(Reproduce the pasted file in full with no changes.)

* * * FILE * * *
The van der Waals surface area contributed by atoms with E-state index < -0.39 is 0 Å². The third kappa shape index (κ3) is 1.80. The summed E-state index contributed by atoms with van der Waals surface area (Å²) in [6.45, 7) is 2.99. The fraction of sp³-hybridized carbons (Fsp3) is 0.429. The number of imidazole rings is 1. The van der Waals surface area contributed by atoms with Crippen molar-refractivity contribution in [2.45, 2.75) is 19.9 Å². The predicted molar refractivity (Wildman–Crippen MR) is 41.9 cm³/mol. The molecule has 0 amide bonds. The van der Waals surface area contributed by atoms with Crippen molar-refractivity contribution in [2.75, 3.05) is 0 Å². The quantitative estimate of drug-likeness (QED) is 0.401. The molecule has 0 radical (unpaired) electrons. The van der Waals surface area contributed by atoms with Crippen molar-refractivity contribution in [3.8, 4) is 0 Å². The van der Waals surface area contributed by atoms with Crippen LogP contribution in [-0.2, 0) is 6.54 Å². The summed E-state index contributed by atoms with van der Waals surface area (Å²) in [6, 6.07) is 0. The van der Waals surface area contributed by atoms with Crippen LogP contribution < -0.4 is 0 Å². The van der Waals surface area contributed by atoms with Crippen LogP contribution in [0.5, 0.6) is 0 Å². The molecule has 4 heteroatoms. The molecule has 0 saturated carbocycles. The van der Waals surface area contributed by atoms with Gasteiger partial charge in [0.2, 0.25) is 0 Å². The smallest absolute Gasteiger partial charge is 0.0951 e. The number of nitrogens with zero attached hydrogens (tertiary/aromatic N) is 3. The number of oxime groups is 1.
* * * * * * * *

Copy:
The van der Waals surface area contributed by atoms with E-state index < -0.39 is 0 Å². The third kappa shape index (κ3) is 1.80. The summed E-state index contributed by atoms with van der Waals surface area (Å²) in [6.45, 7) is 2.99. The fraction of sp³-hybridized carbons (Fsp3) is 0.429. The number of imidazole rings is 1. The van der Waals surface area contributed by atoms with Crippen molar-refractivity contribution in [2.45, 2.75) is 19.9 Å². The predicted molar refractivity (Wildman–Crippen MR) is 41.9 cm³/mol. The molecule has 0 amide bonds. The van der Waals surface area contributed by atoms with Crippen molar-refractivity contribution in [2.75, 3.05) is 0 Å². The quantitative estimate of drug-likeness (QED) is 0.401. The molecule has 0 radical (unpaired) electrons. The van der Waals surface area contributed by atoms with Crippen molar-refractivity contribution in [3.8, 4) is 0 Å². The van der Waals surface area contributed by atoms with Crippen LogP contribution in [-0.2, 0) is 6.54 Å². The summed E-state index contributed by atoms with van der Waals surface area (Å²) in [6, 6.07) is 0. The van der Waals surface area contributed by atoms with Crippen LogP contribution < -0.4 is 0 Å². The van der Waals surface area contributed by atoms with Crippen LogP contribution in [0.5, 0.6) is 0 Å². The molecule has 4 heteroatoms. The molecule has 0 saturated carbocycles. The van der Waals surface area contributed by atoms with Gasteiger partial charge in [0.2, 0.25) is 0 Å². The smallest absolute Gasteiger partial charge is 0.0951 e. The number of nitrogens with zero attached hydrogens (tertiary/aromatic N) is 3. The number of oxime groups is 1.